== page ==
Texto gentilmente enviado pelo Dr. Quaresma Neto, antigo docente de Marketing do ISCSP.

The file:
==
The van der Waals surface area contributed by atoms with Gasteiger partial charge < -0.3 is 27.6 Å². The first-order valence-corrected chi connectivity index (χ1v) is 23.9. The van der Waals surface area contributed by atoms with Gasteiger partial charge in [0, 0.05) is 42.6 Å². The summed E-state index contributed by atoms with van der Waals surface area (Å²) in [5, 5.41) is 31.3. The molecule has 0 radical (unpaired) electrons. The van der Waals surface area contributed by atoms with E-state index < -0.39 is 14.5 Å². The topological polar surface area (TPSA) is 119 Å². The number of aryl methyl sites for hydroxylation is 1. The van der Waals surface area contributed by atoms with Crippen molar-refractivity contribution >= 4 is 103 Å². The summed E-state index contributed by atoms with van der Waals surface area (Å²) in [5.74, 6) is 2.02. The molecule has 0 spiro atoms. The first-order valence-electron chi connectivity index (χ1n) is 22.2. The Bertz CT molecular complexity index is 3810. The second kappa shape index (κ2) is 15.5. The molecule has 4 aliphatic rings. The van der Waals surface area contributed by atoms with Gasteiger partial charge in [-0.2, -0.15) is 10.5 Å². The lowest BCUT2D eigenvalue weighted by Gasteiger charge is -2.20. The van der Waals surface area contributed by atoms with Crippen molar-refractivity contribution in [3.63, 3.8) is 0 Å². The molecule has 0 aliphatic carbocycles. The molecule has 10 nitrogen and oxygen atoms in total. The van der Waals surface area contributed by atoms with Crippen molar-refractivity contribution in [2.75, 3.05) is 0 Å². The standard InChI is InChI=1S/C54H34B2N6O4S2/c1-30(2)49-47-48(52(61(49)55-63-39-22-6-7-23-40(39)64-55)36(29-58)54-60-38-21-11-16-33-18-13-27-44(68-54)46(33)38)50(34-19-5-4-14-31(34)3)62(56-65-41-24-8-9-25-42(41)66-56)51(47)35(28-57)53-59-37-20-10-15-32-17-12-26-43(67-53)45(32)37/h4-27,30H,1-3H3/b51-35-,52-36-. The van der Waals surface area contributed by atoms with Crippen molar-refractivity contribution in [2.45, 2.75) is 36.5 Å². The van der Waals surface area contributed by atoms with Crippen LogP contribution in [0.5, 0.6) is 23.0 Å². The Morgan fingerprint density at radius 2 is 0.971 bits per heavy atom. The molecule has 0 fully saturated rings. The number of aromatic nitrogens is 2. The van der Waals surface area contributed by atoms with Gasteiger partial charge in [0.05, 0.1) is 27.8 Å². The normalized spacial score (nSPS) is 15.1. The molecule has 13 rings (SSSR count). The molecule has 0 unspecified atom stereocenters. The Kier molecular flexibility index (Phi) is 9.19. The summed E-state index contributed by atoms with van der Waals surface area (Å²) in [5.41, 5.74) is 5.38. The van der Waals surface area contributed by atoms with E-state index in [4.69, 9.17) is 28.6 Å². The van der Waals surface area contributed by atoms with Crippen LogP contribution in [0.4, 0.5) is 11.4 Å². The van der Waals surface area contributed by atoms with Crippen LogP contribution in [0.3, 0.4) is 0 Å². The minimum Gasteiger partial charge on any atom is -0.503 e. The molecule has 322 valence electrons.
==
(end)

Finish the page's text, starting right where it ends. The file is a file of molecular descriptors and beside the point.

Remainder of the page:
“Some people I know just came back from China and were very impressed. While the total Brazilian production of a given product is one million units, one single Chinese plant produces forty million units of the same product. The quality is equivalent already. And their speed of reaction is impressive. The Chinese will place any product in the market in a matter of weeks…With prices that are a fraction of the ones that prevail here. One of their plants is moving to the countryside because the monthly wages in the region where it is established today are too high: 100 dollars. An equivalent Brazilian worker will earn 300 dollars a month at least. Which, with taxes and benefits added, will amount to almost 600 dollars. If you compare to the 100 dollars in China, with virtually zero benefits…Overtime pay? In China? Forget it. People there are just so thankful for having a job that they will work overtime knowing they will get nothing extra in return… This is the Chinese trap. Which is not a commercial strategy, but a power strategy. The Chinese are taking advantage of the western marketers’ attitude of preferring to outsource production and keep the “value-added” portion: the brand. Hardly ever will you buy a US-made product in the large US retail store networks. Everything is made in China, with a US brand. Companies are making tons of money buying from the Chinese for cents and selling for hundreds of dollars… Even at the expense of closing their own plants. That is what I call a “venomous price strategy”. While westerners outsource their tactics and make money in the short term, China assimilates these tactics to prevail in the long term. The big marketing powers may keep their brands, design… The Chinese will keep the production and dismantle the western industrial parks bit by bit. Soon enough, for example, there will not be tennis shoe plants around the world. Only in China. Which will then increase its prices and produce a “manufacturing shock”, just like that of oil in the past. And the world will realize that rebuilding its plans will be prohibitively expensive. It will realize it has been taken hostage by the dragon it fed. The dragon that will increase prices even more because the dragon is the boss, the dragon owns the plants, inventories, jobs… An inversion of the game that will have the impact of an atomic bomb… a Chinese atomic bomb. On that day, the “venomous price” executives will sadly stare at the skeletons of their old plants, the retired workers playing checkers at the park, the scraps of their dismantled manufacturing compounds. And they will long for the time when they made money buying cheap from the Chinese and selling expensive to their fellow countrymen…And then, glumly, they will open their brown bags and eat their brands.”